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Journalist barred from leaving Pak over army-govt rift report


A prominent Pakistani journalist has been barred from leaving the country after he reported on a rift between civilian and military leaderships during a key meeting in which the powerful ISI was told that its support for terror groups led to Pakistan’s international isolation.

Cyril Almeida, a columnist and reporter for the Dawn newspaper, tweeted that he has been told that he has been put on ‘Exit Control List’ – a system of border control maintained by Pakistan government which allows it to bar people whose names appear on the list from leaving the country.

“I am told and have been informed and have been shown evidence that I am on the Exit Control List,” Almeida tweeted.

“Puzzled, saddened. Had no intention of going anywhere; this is my home. Pakistan. I feel sad tonight. This is my life, my country. What went wrong,” he said.

Almeida said he had planned a trip abroad long time ago. “Was a long-planned trip, for at least several months now. There are certain things that I will never, ever forgive,” he said.

The government has not officially commented on the ban, but Prime Minister Nawaz Sharif yesterday asked authorities to take “stern action” against people responsible for publishing the “fabricated” story.

Meanwhile Almeida’s tweet has been among the top trends in Pakistan and he has recieved support from several senior journalists.

Najam Sethi of Geo tweeted: “Civil-Military Establishment has given the international media a bigger story by stupidly targeting Cyril/Dawn. Media must stand by @cyalm and @dawn_com.”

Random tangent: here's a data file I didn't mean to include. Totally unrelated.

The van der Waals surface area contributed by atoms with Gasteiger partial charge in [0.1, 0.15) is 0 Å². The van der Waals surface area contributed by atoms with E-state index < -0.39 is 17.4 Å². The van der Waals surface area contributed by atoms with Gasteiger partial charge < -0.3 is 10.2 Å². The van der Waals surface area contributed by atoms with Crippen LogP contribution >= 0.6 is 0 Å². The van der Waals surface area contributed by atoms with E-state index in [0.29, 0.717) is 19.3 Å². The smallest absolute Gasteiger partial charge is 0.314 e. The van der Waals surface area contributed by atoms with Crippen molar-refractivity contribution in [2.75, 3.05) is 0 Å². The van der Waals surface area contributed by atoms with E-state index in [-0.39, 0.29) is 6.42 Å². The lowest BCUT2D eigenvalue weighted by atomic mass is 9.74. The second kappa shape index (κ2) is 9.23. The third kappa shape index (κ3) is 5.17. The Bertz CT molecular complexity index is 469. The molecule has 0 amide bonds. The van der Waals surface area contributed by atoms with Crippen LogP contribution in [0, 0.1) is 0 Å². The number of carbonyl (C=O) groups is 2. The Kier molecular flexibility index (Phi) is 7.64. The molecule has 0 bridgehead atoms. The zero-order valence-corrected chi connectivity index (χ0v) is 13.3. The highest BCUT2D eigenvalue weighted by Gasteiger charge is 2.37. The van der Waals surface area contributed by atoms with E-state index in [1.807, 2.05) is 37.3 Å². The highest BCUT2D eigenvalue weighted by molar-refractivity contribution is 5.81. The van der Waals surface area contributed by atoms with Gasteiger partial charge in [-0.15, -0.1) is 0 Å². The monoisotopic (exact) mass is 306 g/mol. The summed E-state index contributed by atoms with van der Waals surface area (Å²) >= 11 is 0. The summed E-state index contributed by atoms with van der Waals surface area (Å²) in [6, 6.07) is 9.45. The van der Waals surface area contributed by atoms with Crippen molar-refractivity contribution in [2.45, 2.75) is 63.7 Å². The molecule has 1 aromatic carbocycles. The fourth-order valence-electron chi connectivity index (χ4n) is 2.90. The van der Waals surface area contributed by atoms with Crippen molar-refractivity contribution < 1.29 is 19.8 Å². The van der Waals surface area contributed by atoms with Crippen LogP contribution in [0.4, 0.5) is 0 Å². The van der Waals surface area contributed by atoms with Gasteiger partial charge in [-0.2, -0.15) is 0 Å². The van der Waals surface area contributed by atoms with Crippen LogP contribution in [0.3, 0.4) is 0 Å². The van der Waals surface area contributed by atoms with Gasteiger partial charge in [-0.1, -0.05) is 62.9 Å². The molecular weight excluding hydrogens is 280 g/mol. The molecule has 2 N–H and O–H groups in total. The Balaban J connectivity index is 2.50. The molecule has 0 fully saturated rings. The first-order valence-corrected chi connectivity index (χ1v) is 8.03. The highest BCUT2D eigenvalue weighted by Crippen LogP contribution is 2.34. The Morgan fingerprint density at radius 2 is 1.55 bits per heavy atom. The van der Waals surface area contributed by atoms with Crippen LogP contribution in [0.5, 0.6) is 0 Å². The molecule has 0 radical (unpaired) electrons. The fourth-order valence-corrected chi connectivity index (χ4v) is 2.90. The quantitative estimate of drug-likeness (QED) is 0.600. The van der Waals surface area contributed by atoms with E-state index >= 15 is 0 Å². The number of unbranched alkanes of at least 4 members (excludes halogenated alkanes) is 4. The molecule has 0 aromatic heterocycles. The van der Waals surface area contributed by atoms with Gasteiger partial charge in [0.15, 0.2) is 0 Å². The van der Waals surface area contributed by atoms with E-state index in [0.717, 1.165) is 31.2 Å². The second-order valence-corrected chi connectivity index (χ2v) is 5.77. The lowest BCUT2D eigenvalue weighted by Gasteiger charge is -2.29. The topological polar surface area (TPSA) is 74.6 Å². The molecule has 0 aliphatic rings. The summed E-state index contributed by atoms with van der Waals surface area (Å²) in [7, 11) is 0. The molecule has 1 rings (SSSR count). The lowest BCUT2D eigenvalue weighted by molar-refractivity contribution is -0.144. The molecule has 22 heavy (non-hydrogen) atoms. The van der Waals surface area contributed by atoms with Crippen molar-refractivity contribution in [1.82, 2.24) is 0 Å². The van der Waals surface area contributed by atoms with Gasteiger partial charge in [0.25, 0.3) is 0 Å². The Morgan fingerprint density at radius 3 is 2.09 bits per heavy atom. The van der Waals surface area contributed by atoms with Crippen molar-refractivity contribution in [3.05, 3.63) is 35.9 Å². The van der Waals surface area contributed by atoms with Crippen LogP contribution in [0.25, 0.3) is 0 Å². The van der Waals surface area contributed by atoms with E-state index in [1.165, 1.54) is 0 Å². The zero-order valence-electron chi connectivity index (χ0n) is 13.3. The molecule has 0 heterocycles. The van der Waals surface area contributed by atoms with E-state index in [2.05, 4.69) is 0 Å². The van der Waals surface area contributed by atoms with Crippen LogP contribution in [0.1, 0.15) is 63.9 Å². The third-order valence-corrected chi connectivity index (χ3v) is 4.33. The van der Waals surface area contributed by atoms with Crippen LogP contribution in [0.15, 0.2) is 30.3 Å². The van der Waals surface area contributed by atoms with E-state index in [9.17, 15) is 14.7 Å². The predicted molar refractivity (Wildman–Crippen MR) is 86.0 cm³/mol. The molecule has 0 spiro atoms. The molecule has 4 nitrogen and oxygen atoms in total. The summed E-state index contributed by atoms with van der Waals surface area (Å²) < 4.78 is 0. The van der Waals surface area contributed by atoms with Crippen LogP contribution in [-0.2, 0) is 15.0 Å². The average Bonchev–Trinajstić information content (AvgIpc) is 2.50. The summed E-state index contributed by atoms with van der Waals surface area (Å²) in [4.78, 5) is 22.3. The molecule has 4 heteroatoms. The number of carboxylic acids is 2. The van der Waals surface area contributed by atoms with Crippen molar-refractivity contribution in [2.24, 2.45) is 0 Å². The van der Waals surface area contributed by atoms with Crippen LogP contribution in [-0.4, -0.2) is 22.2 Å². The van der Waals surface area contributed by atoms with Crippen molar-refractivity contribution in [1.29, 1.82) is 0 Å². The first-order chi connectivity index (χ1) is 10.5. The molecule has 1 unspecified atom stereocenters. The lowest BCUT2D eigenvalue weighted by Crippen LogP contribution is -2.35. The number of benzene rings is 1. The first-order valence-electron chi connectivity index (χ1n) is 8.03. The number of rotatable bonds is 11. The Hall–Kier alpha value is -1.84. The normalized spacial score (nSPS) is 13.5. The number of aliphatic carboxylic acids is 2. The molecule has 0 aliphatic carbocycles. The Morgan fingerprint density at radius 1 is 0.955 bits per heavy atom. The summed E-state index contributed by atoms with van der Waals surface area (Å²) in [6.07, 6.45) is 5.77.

Ansar Abbasi, senior journalist with The News, said: “One can raise Qs on Dawn story but putting @cyalm name on ECL is wrong. After Dawn had published rebuttal, there was no need for all this (sic).”

Zahid Hussain said: “Travel ban on Cyril @cyalm for doing his job is shameful.”

The development has come less than a week after he wrote a front-page story in the widely-read daily about a rift between Pakistan’s civilian and military leaderships over jihadi groups operating from Pakistan but engage in war against India and Afghanistan.
On October 6, Almeida, citing sources, reported about a

verbal clash in a meeting of top officials of civilian government of Sharif and spy chief of military-led Inter-Services Intelligence (ISI) over alleged support to militants.

His report said the civilian government told the military leadership of a growing international isolation of Pakistan due to their alleged support to militancy.

Pakistan government has repeatedly denied the story.

“(The) Prime Minister took serious notice of the violation and directed that those responsible should be identified for stern action,” according to an official statement.

Almeida’s scoop came amidst a backdrop of heightened tension between India and Pakistan following the attack on an Indian army base in Uri on September 18 in which 19 soldiers were killed by Pakistan-backed terrorists belonging to the Jaish-e-Mohammed outfit.

On September 29, India carried out “surgical strikes” on seven terror launch pads across the LoC, and the Indian Army said it had inflicted “significant casualties” on terrorists preparing to infiltrate from Pakistan-occupied Kashmir.

Pakistan has denied the surgical strike by India but has claimed two of its soldiers were killed in alleged ceasefire violations along the LoC by Indian troops.

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